Why Women's Risk of Alzheimer's Differs From Men's

Alzheimer’s Disease Affects More Women Than Men – New Research Revealed Why

More women living with Alzheimer's than men

"Understanding how different biological processes influence our memory is a really important topic", Shokouhi said.

According to a collection of new studies reported at the Alzheimer's Association International Conference, the expedited progression of Alzheimer's in the female brain seems to revolve around not only biological differences but also social and genetic factors.

The association's chief science officer, Maria Carrillo, said that just because women live longer, it does not mean that this is the reason why two-thirds of Alzheimer's cases in the US are found in women.

Other researchers presented findings at the conference showing several newly identified genes which seem to affect the disease risk depending on someone's sex.

The new studies add more evidence and potential explanations for suspected variations between how men and women develop the disease.

A study from the University of Miami found evidence that sex-specific genes for either women or men can be linked to Alzheimer's risk.

Washington D.C. [USA], July 18 (ANI): While the accumulation of proteins in the brain is a marker to indicate the onset of Alzheimer's, a new study analysed the ways in which these proteins spread, that might help in describing why the disease is more prevalent in females than males.

However, women who have early-stage AD could go undiagnosed as they generally do better on verbal tests than men, which could mask any Alzheimer's damage.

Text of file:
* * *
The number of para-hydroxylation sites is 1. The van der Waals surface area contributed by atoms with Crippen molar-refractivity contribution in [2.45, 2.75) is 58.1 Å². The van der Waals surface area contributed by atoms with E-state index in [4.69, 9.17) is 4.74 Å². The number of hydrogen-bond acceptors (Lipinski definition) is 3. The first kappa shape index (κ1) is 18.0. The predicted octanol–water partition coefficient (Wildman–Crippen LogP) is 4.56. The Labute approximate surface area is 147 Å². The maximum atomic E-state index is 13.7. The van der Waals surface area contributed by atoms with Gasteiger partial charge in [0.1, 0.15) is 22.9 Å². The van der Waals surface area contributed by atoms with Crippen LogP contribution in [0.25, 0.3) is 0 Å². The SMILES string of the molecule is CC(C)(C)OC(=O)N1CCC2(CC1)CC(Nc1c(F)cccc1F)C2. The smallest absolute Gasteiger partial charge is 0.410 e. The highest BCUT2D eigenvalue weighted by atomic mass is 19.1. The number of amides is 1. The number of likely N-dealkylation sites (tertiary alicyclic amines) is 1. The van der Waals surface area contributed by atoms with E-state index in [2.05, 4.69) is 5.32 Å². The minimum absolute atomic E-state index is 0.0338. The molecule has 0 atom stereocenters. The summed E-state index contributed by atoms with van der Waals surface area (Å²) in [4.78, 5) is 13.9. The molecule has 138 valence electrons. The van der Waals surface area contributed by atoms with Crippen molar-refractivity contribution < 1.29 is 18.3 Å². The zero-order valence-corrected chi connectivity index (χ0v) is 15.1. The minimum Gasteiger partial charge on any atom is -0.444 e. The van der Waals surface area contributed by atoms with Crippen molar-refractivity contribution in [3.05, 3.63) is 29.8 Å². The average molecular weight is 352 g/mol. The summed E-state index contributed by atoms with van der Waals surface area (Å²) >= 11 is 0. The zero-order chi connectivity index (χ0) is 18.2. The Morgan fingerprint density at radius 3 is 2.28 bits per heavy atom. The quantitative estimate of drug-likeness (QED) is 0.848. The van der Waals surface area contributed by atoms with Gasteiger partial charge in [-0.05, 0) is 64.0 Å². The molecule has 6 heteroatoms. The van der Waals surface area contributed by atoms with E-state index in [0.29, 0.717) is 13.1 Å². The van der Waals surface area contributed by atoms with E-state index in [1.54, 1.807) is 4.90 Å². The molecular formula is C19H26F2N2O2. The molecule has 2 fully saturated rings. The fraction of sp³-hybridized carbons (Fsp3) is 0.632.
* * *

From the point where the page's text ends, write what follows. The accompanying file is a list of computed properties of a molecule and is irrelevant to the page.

Researchers at Vanderbilt University have discovered that tau, a protein that destroys nerve cells, is more spread out and diffuse on the brain of women with mild impairment, implying that more areas of the brain were affected. Using scans from 301 people with normal reasoning skills and 161 people with mild impairment, they mapped where tau was deposited and correlated it with nerve networks.

Using scans on more than 1,000 older adults, they found gender differences in how the brain uses sugar, its main energy source.

It's always been known that women do better on tests of verbal memory - skills like recalling words and lists. This might compensate for any damage caused by dementia, making it less likely that they would be diagnosed by tests that involve verbal skills. This study observed more than 6,000 women born between 1935 and 1956 and determined that working outside the house appears to better for the brain. "The graph analysis does something similar to show how tau spreads from one region to another", said Sepi Shokouhi, PhD, assistant professor of Psychiatry and Behavioral Sciences and lead investigator for the study.

Researchers don't know yet exactly how these genes affect risk - or by how much.

Seven other genes seem to have a different effect on risks in men versus women.

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